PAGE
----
“In the absence of any observed stellar parallax, Tycho scoffed for example at the absurdity of the distance and the sizes of the fixed stars that the Copernican system required: Then the stars of the third magnitude which are one minute in diameter will necessarily be equal to the entire annual orb (of the earth), that is, they would comprise in their diameter 2284 semidiameters of the earth. They will be distant by about 7850000 of the same semidiameters. What will we say of the stars of first magnitude, of which some reach two, some almost three minutes of visible diameter? And what if, in addition, the eighth sphere were removed higher, so that the annual motion of the earth vanished entirely (and was no longer perceptible) from there? Deduce these things geometrically if you like, and you will see how many absurdities (not to mention others) accompany this assumption of the motion of the earth by inference.” "Tycho Brahe’s Critique of Copernicus and the Copernican System" - by Ann Blair (1990) (opens in a new tab)

Let us consider the distance currently claimed for one of our brighter stars, Deneb (also called Alpha Cygni). Deneb is said to be about 200 times larger than our Sun, but we are also told it is a whopping 2600 LY (~164 426 800 AU, or 24 598 249 280 000 000 km) away from our eyes. That’s over 164 million times more remote than the Sun! And yet:

"Deneb is one of the brightest stars we can see with the naked eye." "Night Sky: Look Northeast For Deneb" - by Steven Glazier (opens in a new tab)

“A blue-white supergiant, Deneb is also one of the most luminous stars. However, its exact distance (and hence luminosity) has been difficult to calculate; it is estimated to be somewhere between 55,000 and 196,000 times as luminous as the Sun.” “Deneb” - Wikipedia (opens in a new tab)

Pardon me? “Between 55000 and 196000 times as luminous as the Sun”? With such a large error margin, it sounds more like guesswork. Besides, these formidable luminosity levels may very well be a way of justifying the untinkable stellar distances that the Copernican model requires for its survival. What sort of otherworldly physics would cause a star to shine 196000 times brighter than our Sun? Didn’t Sir Isaac tell us that the laws of physics are the same throughout the universe?

“One 2008 calculation using the Hipparcos data (gathered by ESA’s Hipparcos satellite) puts the most likely distance (to Deneb) at 1550 light-years, with an uncertainty of only around 10%.” “Deneb” - Wikipedia (opens in a new tab)

Some modern planetariums have Deneb at a distance of 3227 light years, i.e. over twice the distance estimated by ESA. Do the stellar distance estimates of mainstream astronomers ever agree with each other? Is Deneb 1550 or 2600 or 3227 light years away? Evidently, no one seems to know with any reasonable degree of precision. I, for one, grew up with the notion that the science of astronomy was far more exacting than this. Virtually none of these claimed star distances and luminosities add up. They are all, as TV celebrity Carl Sagan liked to say, “extraordinary claims that require extraordinary evidence”. It should thus come as no surprise that, as we shall see further on, several independent astronomers have in later years vigorously questioned NASA and ESA (the European Space Agency) over the star distances published in their official catalogues.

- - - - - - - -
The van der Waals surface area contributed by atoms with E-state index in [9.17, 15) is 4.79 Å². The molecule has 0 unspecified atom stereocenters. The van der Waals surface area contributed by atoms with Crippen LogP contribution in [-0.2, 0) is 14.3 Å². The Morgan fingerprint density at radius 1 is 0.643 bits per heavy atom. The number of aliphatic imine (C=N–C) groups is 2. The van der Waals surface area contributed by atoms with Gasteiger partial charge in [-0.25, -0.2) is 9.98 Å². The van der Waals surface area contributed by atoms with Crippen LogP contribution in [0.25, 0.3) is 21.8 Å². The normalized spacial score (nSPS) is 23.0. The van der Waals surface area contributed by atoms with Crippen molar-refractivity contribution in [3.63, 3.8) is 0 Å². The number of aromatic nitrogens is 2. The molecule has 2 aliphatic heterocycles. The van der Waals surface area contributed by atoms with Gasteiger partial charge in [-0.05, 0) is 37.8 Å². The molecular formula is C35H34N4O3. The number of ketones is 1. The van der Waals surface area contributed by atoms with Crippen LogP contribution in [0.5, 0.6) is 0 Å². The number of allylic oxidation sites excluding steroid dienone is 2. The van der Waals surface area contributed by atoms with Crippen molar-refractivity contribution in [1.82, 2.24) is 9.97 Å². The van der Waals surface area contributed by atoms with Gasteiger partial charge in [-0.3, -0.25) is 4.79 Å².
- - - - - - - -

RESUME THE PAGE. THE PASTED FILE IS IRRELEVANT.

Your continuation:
In any event, should the stars be much closer than currently believed, this would certainly help explain why we can see very distant stars like Deneb with the naked eye and why ‘first magnitude’ stars like Sirius and Vega can appear to be of roughly the same size as Jupiter. To be sure, much more study is needed in the field of optical astronomy, a branch of human knowledge rife with controversy still today. The long-debated question of the perceived telescopic star disk sizes and how they are affected by assorted optical phenomena is far from being a settled matter. The same goes for the use of redshift and blueshift Doppler effects to determine whether stars are receding from or approaching our Solar System. But more on that in Chapter 26.

23.4 About our relative speed in relation to the stars

The velocity value of 19.4 km/s keeps popping up all over astronomy literature. As shown by the quotes below, there appears to be some sort of consensus regarding this velocity value, although its actual meaning is rather nebulous. What is this speed measured against? It appears this value is meant to represent the ‘perceived average relative speed’ of our Solar System in relation to the stars, as computed within the Copernican framework, with its grossly inflated Earth-star distances.